Mobile Mario

Mobile Mario by Steve MoyeOver the summer, the mobile app Pokemon Go took the world by storm.  Even if it wasn’t developed by Nintendo, it marked the first big foray by a Nintendo franchise into the mobile app industry, and became a global phenomenon by combining an addictive gameplay with 1990s nostalgia.  While Pokemon Go was praised for promoting physical activity and allowing businesses to grow by attracting users, it also became a major public nuisance that even contributed to car accidents and robberies.  Regardless of these shortcomings, it became evident that Nintendo was sitting on top of a nostalgia-fueled goldmine.

Yesterday, Nintendo released its next big mobile app, Super Mario Run, on iOS.  Pokemon might be wildly popular, but Mario is one of Nintendo’s oldest, and easily its most recognizable, franchise.  The blue overalls, red cap and mustache of the fictional Italian plumber have become synonymous with Nintendo in the same way that Mickey Mouse represents Disney.  Responsible for over 200 different games over various genres and selling over 500 million copies in the past 30 years, Mario is the best-selling video game franchise.

The gameplay for Super Mario Run is much the same as many of the old “Super Mario” games: a side-scrolling adventure where Mario runs through levels, jumps on the bad guys, eats mushrooms and tries to rescue a princess.  The graphics might be better than when the first “Super Mario” game was released in 1985, but the gameplay has remained pretty much the same.  But the thing is that Nintendo didn’t need to make a revolutionary Mario game for the mobile.  They just need to follow the same gameplay and show us the same players, and that’s exactly what they’re doing.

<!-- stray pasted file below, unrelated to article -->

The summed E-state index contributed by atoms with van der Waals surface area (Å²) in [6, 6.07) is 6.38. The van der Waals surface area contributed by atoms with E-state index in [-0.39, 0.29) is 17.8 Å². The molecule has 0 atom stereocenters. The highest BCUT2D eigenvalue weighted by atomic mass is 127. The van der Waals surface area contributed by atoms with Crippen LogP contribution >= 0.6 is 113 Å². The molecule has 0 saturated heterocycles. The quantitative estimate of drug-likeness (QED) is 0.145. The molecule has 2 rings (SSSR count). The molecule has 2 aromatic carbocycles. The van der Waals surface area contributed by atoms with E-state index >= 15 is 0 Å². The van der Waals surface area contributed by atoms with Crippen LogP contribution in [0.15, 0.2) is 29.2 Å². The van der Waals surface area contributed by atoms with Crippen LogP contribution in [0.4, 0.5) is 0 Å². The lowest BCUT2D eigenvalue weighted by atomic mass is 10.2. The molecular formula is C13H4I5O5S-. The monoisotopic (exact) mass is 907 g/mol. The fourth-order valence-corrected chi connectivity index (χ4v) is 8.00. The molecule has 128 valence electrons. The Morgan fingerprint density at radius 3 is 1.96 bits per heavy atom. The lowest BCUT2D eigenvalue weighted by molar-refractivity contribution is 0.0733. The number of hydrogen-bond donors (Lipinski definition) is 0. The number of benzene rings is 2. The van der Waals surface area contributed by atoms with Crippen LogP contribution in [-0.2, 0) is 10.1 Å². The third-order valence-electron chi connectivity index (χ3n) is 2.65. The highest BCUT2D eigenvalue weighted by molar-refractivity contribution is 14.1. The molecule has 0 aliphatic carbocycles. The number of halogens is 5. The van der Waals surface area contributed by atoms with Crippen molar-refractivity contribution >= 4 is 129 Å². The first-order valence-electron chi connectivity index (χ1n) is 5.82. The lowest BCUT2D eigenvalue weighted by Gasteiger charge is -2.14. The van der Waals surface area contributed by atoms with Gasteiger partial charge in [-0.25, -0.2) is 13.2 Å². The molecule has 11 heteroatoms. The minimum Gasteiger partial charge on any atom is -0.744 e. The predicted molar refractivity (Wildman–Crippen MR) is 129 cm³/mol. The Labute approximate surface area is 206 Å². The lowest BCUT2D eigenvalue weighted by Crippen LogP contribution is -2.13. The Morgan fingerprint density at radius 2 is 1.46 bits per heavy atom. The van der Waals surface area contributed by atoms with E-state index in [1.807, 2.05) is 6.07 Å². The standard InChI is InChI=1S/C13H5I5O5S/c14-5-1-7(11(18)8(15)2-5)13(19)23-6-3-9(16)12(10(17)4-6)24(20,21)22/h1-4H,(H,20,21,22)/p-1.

Although Nintendo has had a tough time staying relevant in recent years, the company does have one thing going for it: during the height of their power in the video game industry, they created some of the most well-loved, timeless and instantly-recognizable video game franchises.  In the 90s when Pokemon first took off, the company was revolutionizing gaming with what are considered by many to be some of the greatest video games of all time.  This was the age of such timeless franchises as Mario and Zelda, whose influence as pop culture icons has helped keep the company from going under in recent years.  And they might just be what offers the company their second wind.